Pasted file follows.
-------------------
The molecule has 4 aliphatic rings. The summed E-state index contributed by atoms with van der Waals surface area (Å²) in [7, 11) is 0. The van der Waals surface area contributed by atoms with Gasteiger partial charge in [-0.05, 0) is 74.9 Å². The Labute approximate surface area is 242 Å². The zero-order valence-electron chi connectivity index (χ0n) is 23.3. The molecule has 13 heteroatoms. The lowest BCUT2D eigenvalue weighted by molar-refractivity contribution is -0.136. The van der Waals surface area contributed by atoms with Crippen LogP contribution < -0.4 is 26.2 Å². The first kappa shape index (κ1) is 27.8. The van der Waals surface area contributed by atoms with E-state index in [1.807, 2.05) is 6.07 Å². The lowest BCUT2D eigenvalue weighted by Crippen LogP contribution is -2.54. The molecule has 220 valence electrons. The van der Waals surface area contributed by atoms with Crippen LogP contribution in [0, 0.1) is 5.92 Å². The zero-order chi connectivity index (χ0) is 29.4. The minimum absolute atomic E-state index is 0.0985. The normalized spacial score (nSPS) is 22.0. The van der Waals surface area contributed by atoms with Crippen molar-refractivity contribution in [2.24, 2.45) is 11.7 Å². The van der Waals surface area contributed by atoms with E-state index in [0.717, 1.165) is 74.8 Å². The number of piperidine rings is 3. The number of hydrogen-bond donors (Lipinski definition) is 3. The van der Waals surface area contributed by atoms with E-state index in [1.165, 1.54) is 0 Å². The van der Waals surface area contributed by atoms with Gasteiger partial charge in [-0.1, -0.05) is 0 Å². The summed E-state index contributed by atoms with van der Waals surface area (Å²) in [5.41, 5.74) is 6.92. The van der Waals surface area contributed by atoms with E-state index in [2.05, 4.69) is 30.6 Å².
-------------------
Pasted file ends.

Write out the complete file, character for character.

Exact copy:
The molecule has 4 aliphatic rings. The summed E-state index contributed by atoms with van der Waals surface area (Å²) in [7, 11) is 0. The van der Waals surface area contributed by atoms with Gasteiger partial charge in [-0.05, 0) is 74.9 Å². The Labute approximate surface area is 242 Å². The zero-order valence-electron chi connectivity index (χ0n) is 23.3. The molecule has 13 heteroatoms. The lowest BCUT2D eigenvalue weighted by molar-refractivity contribution is -0.136. The van der Waals surface area contributed by atoms with Crippen LogP contribution < -0.4 is 26.2 Å². The first kappa shape index (κ1) is 27.8. The van der Waals surface area contributed by atoms with E-state index in [1.807, 2.05) is 6.07 Å². The lowest BCUT2D eigenvalue weighted by Crippen LogP contribution is -2.54. The molecule has 220 valence electrons. The van der Waals surface area contributed by atoms with Crippen LogP contribution in [0, 0.1) is 5.92 Å². The zero-order chi connectivity index (χ0) is 29.4. The minimum absolute atomic E-state index is 0.0985. The normalized spacial score (nSPS) is 22.0. The van der Waals surface area contributed by atoms with Crippen molar-refractivity contribution in [2.24, 2.45) is 11.7 Å². The van der Waals surface area contributed by atoms with E-state index in [0.717, 1.165) is 74.8 Å². The number of piperidine rings is 3. The number of hydrogen-bond donors (Lipinski definition) is 3. The van der Waals surface area contributed by atoms with E-state index in [1.165, 1.54) is 0 Å². The van der Waals surface area contributed by atoms with Gasteiger partial charge in [-0.1, -0.05) is 0 Å². The summed E-state index contributed by atoms with van der Waals surface area (Å²) in [5.41, 5.74) is 6.92. The van der Waals surface area contributed by atoms with E-state index in [2.05, 4.69) is 30.6 Å².